For a long time we have known that the brain is plastic, meaning that it circuits and microscopic anatomy are malleable. They can physically change in response to a number of factors. For example, in violinists the brain map devoted to the non-bowing fingers is much larger than the same finger region in non-violinists. In newly-blind individuals learning braille, the cortical area devoted to the "reading finger" greatly expands into the suddenly unused visual cortex.

The brain maps of the hand and face territories lie next to one another in the sensory cortex. After hand amputations, tactile inputs from the face routinely widen and shift into the territory newly deprived of sensory input from the hand. Likewise, patients with facial paralysis due to Bell's palsy or stroke have enhanced metabolic activity in the hand region of the sensory cortex. The principle is well established that the cortical representation of one body part widens in response to injury affecting another body part.

Comment: If you are concerned about wrinkles, try the ketogenic diet.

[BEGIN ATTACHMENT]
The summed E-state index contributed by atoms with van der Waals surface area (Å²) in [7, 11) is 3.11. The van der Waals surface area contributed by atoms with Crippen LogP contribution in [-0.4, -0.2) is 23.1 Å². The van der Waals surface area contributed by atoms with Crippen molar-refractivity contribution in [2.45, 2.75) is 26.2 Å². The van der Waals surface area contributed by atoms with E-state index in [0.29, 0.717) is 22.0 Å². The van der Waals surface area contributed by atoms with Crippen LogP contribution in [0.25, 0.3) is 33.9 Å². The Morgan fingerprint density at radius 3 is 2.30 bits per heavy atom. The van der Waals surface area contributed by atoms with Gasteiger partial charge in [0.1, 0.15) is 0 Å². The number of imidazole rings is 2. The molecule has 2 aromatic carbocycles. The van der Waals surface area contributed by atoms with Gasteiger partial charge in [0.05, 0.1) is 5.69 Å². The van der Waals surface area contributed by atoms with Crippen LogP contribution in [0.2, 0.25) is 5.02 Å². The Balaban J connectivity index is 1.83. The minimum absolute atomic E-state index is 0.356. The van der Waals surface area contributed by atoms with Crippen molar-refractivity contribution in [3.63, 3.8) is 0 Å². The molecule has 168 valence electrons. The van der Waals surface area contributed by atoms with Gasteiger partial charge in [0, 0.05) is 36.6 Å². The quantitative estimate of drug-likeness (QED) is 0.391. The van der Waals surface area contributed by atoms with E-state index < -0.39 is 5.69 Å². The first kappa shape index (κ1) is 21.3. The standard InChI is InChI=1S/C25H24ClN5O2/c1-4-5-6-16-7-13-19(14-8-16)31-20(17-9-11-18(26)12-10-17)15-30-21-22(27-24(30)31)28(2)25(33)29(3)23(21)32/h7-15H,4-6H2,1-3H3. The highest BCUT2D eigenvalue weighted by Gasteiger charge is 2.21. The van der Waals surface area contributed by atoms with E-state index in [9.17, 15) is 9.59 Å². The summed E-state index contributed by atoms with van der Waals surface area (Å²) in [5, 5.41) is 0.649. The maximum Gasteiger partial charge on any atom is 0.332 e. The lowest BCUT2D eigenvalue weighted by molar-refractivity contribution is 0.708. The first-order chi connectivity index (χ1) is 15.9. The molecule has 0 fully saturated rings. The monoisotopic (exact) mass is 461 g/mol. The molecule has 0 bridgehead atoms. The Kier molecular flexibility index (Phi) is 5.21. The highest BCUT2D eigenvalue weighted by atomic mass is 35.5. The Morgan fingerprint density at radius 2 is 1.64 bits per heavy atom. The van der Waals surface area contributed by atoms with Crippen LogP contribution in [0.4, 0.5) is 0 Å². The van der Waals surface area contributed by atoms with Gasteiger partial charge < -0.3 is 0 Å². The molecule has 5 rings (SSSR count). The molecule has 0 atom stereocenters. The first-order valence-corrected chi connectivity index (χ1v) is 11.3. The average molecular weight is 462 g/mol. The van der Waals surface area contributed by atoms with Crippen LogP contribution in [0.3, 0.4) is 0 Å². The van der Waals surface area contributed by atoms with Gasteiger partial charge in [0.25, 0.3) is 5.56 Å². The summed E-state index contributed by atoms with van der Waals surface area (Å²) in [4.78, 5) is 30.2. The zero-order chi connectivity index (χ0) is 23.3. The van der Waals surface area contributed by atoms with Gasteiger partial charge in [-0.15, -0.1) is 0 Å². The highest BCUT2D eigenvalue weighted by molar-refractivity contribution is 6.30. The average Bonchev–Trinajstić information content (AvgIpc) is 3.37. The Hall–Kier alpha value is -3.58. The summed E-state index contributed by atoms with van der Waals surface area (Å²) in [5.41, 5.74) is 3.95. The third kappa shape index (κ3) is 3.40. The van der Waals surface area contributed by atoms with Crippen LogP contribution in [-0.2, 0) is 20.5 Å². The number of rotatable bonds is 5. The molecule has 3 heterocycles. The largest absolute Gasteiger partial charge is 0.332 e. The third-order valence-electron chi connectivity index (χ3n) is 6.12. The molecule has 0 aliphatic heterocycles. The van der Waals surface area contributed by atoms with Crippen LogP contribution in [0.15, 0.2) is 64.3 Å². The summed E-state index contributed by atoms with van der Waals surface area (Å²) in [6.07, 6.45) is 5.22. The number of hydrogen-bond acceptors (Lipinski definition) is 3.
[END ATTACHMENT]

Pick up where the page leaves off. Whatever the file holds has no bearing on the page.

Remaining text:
"In short, let fat be thy medicine and medicine be thy fat!

You will think that with all of this information we would see ketogenic diets recommended right and left by our health care providers, but alas, that is not the case. Mainstream nutritionists recommend carbohydrates AKA sugar as the main staple of our diets. The problem with this (and there are several of them) is that in the presence of a high carb diet we are unable to produce ketones from the metabolism of fats, thus, depriving ours bodies from much healing ketone production. The fact that we live in a world which uses glucose as a primary fuel means that we eat a very non healing food in more ways than one.
I have been doing the low carb diet for about a week and a half now and I must say, I am really starting to feel amazing!!! The first few days my head hurt, I felt lethargic, and my legs felt so heavy. But after I got past that, I have so much energy. I don't get tired anymore around 3pm. The best part is, I am not constantly thinking and obsessing about food. I feel a real sense of inner calm. My skin looks better, my hair looks better too. I have been having bacon and eggs for breakfast, a pork chop or other piece of meat for lunch, and usually some pork and sometimes some green beans for dinner. I have also lost some weight! Woo hoo!!! -Angela, United States. Sott.net forum.